DRIVING FORCE: Truck driver Pat Armstrong (centre) with Lee Lawler and Rob Pirc from the Transport Workers Union. Picture: Sylvia Liber
For veteran Wollongong truck driver Pat Armstrong, this week’s decision by the Turnbull government to abolish the Road Safety Remuneration Tribunal (RSRT) is hard to fathom.
The RSRT sets pay rates for truck drivers and acts as a road safety watchdog, but Prime Minister Malcolm Turnbull says there is no link between road safety and remuneration.
Having been behind the wheel for 42 years, Mr Armstrong tells a different story.
“If you’re not getting paid the right money you’re going to cut corners,” he said.
“There’s a direct relationship between remuneration and safety.”
The 60-year-old works for a “reputable company” where in-truck cameras monitor drivers’ movements.
“Everything we do is within the guidelines but there’s a lot of people out there that work outside of those guidelines,” he said.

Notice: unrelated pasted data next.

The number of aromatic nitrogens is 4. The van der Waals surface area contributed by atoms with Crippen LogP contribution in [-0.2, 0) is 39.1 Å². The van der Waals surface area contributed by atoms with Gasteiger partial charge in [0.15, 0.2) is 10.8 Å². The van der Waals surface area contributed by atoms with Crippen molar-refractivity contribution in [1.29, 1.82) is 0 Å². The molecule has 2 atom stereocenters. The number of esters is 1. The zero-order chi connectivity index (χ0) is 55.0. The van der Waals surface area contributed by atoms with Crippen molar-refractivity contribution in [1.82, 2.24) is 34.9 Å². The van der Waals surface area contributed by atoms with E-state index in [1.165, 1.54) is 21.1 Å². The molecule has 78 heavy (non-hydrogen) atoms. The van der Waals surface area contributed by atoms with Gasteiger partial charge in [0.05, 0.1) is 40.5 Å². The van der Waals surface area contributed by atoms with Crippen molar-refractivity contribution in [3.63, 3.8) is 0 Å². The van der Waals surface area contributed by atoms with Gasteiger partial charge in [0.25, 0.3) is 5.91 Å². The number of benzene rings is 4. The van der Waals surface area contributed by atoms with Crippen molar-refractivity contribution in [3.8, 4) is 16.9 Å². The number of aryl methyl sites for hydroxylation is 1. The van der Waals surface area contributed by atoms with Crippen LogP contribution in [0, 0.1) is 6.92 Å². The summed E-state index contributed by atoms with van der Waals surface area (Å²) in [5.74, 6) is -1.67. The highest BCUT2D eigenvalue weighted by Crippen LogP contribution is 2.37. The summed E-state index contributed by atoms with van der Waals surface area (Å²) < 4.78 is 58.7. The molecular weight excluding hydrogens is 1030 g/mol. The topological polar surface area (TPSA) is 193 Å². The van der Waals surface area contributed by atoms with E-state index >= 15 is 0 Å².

Mr Armstrong currently drives a gas tanker and has transported dangerous goods for the past 15 years.
He recently addressed the tribunal about problems in the oil, fuel and gas sector.
“The tribunal was looking into my sector because of the pressures that cause tragedies like that Mona Vale incident,” he said.
“As you can imagine, dangerous goods makes a big mess.”
In the Mona Vale incident – on October 1, 2013 – a Cootes fuel tanker rolled and exploded into flames, killing two people.
Mr Armstrong described the axing of the RSRT as “a kick in the guts for every transport driver across Australia” and said the Prime Minister should “hang his head in shame”.
TWU South Coast sub-branch secretary Rob Pirc described the move as “gut wrenching”, adding the crossbenchers who supported it “really do have blood on their hands”.
Prior to the decision, Mr Turnbull said: “It is not a tribunal that does anything effective to do with safety, it undermines owner operators, it undermines small-business, it undermines family businesses.”